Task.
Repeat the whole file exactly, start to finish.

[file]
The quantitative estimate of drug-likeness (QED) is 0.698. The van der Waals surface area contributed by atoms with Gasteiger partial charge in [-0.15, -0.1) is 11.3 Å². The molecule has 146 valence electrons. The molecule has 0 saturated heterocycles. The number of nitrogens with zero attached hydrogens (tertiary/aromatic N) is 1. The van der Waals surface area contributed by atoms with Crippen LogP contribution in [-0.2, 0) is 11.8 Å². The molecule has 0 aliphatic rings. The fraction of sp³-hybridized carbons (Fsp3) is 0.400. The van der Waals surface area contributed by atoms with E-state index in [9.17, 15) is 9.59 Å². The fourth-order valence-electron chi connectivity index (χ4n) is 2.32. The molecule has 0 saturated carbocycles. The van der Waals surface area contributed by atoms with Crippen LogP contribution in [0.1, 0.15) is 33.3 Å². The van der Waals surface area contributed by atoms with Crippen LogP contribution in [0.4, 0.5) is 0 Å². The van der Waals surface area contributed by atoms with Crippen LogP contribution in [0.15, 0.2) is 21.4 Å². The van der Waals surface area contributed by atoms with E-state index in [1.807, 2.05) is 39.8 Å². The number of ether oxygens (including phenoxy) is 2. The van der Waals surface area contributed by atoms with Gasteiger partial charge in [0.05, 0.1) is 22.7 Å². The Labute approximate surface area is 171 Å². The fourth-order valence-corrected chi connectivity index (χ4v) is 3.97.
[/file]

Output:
The quantitative estimate of drug-likeness (QED) is 0.698. The van der Waals surface area contributed by atoms with Gasteiger partial charge in [-0.15, -0.1) is 11.3 Å². The molecule has 146 valence electrons. The molecule has 0 saturated heterocycles. The number of nitrogens with zero attached hydrogens (tertiary/aromatic N) is 1. The van der Waals surface area contributed by atoms with Crippen LogP contribution in [-0.2, 0) is 11.8 Å². The molecule has 0 aliphatic rings. The fraction of sp³-hybridized carbons (Fsp3) is 0.400. The van der Waals surface area contributed by atoms with E-state index in [9.17, 15) is 9.59 Å². The fourth-order valence-electron chi connectivity index (χ4n) is 2.32. The molecule has 0 saturated carbocycles. The van der Waals surface area contributed by atoms with Crippen LogP contribution in [0.1, 0.15) is 33.3 Å². The van der Waals surface area contributed by atoms with Crippen LogP contribution in [0.4, 0.5) is 0 Å². The van der Waals surface area contributed by atoms with Crippen LogP contribution in [0.15, 0.2) is 21.4 Å². The van der Waals surface area contributed by atoms with E-state index in [1.807, 2.05) is 39.8 Å². The number of ether oxygens (including phenoxy) is 2. The van der Waals surface area contributed by atoms with Gasteiger partial charge in [0.05, 0.1) is 22.7 Å². The Labute approximate surface area is 171 Å². The fourth-order valence-corrected chi connectivity index (χ4v) is 3.97.